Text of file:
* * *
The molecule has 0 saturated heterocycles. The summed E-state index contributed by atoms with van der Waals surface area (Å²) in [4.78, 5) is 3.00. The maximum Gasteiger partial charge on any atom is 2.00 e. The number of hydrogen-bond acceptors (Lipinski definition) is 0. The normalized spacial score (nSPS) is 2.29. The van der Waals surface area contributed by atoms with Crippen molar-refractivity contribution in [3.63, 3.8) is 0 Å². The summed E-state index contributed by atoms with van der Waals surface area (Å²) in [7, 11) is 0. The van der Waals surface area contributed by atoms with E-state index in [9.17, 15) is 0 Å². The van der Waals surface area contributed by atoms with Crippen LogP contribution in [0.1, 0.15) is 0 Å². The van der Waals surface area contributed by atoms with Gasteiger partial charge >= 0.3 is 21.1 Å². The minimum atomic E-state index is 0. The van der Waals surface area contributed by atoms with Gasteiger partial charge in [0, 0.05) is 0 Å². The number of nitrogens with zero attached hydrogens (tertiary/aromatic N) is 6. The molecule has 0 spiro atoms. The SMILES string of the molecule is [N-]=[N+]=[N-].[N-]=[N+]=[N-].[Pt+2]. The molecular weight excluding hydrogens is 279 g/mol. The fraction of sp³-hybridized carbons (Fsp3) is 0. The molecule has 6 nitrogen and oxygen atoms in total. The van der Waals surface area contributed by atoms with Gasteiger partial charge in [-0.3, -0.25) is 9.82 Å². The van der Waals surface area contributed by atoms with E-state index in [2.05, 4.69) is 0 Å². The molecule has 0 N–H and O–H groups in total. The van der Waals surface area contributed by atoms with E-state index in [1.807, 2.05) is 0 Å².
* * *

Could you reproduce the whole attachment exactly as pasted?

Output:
The molecule has 0 saturated heterocycles. The summed E-state index contributed by atoms with van der Waals surface area (Å²) in [4.78, 5) is 3.00. The maximum Gasteiger partial charge on any atom is 2.00 e. The number of hydrogen-bond acceptors (Lipinski definition) is 0. The normalized spacial score (nSPS) is 2.29. The van der Waals surface area contributed by atoms with Crippen molar-refractivity contribution in [3.63, 3.8) is 0 Å². The summed E-state index contributed by atoms with van der Waals surface area (Å²) in [7, 11) is 0. The van der Waals surface area contributed by atoms with E-state index in [9.17, 15) is 0 Å². The van der Waals surface area contributed by atoms with Crippen LogP contribution in [0.1, 0.15) is 0 Å². The van der Waals surface area contributed by atoms with Gasteiger partial charge >= 0.3 is 21.1 Å². The minimum atomic E-state index is 0. The van der Waals surface area contributed by atoms with Gasteiger partial charge in [0, 0.05) is 0 Å². The number of nitrogens with zero attached hydrogens (tertiary/aromatic N) is 6. The molecule has 0 spiro atoms. The SMILES string of the molecule is [N-]=[N+]=[N-].[N-]=[N+]=[N-].[Pt+2]. The molecular weight excluding hydrogens is 279 g/mol. The fraction of sp³-hybridized carbons (Fsp3) is 0. The molecule has 6 nitrogen and oxygen atoms in total. The van der Waals surface area contributed by atoms with Gasteiger partial charge in [-0.3, -0.25) is 9.82 Å². The van der Waals surface area contributed by atoms with E-state index in [2.05, 4.69) is 0 Å². The molecule has 0 N–H and O–H groups in total. The van der Waals surface area contributed by atoms with E-state index in [1.807, 2.05) is 0 Å².